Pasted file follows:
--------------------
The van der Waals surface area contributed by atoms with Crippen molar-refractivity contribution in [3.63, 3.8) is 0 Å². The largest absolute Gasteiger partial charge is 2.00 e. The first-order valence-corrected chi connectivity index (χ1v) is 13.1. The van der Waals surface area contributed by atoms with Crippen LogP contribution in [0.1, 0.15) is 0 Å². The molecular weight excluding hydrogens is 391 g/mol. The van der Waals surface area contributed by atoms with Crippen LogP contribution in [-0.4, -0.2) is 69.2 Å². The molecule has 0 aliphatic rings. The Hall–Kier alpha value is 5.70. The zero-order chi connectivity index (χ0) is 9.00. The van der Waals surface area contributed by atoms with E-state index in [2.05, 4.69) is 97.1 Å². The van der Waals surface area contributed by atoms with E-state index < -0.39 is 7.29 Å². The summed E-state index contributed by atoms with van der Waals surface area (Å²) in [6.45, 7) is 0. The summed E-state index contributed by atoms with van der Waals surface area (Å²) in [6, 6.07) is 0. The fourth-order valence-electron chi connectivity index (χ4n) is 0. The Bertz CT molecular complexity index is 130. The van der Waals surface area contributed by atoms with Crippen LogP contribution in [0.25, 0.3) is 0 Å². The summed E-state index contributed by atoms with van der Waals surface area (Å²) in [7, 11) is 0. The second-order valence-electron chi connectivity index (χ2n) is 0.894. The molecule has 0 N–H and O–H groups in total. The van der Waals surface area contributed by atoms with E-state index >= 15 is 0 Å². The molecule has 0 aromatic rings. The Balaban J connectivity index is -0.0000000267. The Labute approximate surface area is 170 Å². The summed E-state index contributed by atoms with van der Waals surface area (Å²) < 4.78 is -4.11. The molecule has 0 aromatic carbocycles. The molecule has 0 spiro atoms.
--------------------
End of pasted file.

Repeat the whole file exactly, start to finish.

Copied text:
The van der Waals surface area contributed by atoms with Crippen molar-refractivity contribution in [3.63, 3.8) is 0 Å². The largest absolute Gasteiger partial charge is 2.00 e. The first-order valence-corrected chi connectivity index (χ1v) is 13.1. The van der Waals surface area contributed by atoms with Crippen LogP contribution in [0.1, 0.15) is 0 Å². The molecular weight excluding hydrogens is 391 g/mol. The van der Waals surface area contributed by atoms with Crippen LogP contribution in [-0.4, -0.2) is 69.2 Å². The molecule has 0 aliphatic rings. The Hall–Kier alpha value is 5.70. The zero-order chi connectivity index (χ0) is 9.00. The van der Waals surface area contributed by atoms with E-state index in [2.05, 4.69) is 97.1 Å². The van der Waals surface area contributed by atoms with E-state index < -0.39 is 7.29 Å². The summed E-state index contributed by atoms with van der Waals surface area (Å²) in [6.45, 7) is 0. The summed E-state index contributed by atoms with van der Waals surface area (Å²) in [6, 6.07) is 0. The fourth-order valence-electron chi connectivity index (χ4n) is 0. The Bertz CT molecular complexity index is 130. The van der Waals surface area contributed by atoms with Crippen LogP contribution in [0.25, 0.3) is 0 Å². The summed E-state index contributed by atoms with van der Waals surface area (Å²) in [7, 11) is 0. The second-order valence-electron chi connectivity index (χ2n) is 0.894. The molecule has 0 N–H and O–H groups in total. The van der Waals surface area contributed by atoms with E-state index >= 15 is 0 Å². The molecule has 0 aromatic rings. The Balaban J connectivity index is -0.0000000267. The Labute approximate surface area is 170 Å². The summed E-state index contributed by atoms with van der Waals surface area (Å²) < 4.78 is -4.11. The molecule has 0 aromatic carbocycles. The molecule has 0 spiro atoms.